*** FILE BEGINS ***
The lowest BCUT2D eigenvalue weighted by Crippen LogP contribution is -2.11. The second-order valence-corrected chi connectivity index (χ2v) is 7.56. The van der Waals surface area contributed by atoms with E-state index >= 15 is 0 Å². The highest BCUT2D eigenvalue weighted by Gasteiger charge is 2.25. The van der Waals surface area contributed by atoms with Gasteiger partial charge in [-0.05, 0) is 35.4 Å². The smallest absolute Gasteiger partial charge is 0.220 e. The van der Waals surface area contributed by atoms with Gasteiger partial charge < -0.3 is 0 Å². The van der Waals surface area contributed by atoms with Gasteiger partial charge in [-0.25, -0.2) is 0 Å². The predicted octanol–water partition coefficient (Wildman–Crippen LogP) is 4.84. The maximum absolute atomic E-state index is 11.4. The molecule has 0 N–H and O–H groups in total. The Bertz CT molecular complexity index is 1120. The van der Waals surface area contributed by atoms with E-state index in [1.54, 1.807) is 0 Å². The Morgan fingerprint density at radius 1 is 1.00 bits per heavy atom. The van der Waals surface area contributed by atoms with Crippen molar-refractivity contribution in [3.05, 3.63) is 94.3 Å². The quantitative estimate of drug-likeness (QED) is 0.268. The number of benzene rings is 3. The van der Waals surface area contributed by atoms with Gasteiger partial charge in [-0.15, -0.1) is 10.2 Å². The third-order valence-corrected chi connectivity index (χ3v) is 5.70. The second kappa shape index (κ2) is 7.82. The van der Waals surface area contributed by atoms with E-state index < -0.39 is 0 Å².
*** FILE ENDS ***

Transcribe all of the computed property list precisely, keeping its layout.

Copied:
The lowest BCUT2D eigenvalue weighted by Crippen LogP contribution is -2.11. The second-order valence-corrected chi connectivity index (χ2v) is 7.56. The van der Waals surface area contributed by atoms with E-state index >= 15 is 0 Å². The highest BCUT2D eigenvalue weighted by Gasteiger charge is 2.25. The van der Waals surface area contributed by atoms with Gasteiger partial charge in [-0.05, 0) is 35.4 Å². The smallest absolute Gasteiger partial charge is 0.220 e. The van der Waals surface area contributed by atoms with Gasteiger partial charge < -0.3 is 0 Å². The van der Waals surface area contributed by atoms with Gasteiger partial charge in [-0.25, -0.2) is 0 Å². The predicted octanol–water partition coefficient (Wildman–Crippen LogP) is 4.84. The maximum absolute atomic E-state index is 11.4. The molecule has 0 N–H and O–H groups in total. The Bertz CT molecular complexity index is 1120. The van der Waals surface area contributed by atoms with E-state index in [1.54, 1.807) is 0 Å². The Morgan fingerprint density at radius 1 is 1.00 bits per heavy atom. The van der Waals surface area contributed by atoms with Crippen molar-refractivity contribution in [3.05, 3.63) is 94.3 Å². The quantitative estimate of drug-likeness (QED) is 0.268. The number of benzene rings is 3. The van der Waals surface area contributed by atoms with Gasteiger partial charge in [-0.15, -0.1) is 10.2 Å². The third-order valence-corrected chi connectivity index (χ3v) is 5.70. The second kappa shape index (κ2) is 7.82. The van der Waals surface area contributed by atoms with E-state index < -0.39 is 0 Å².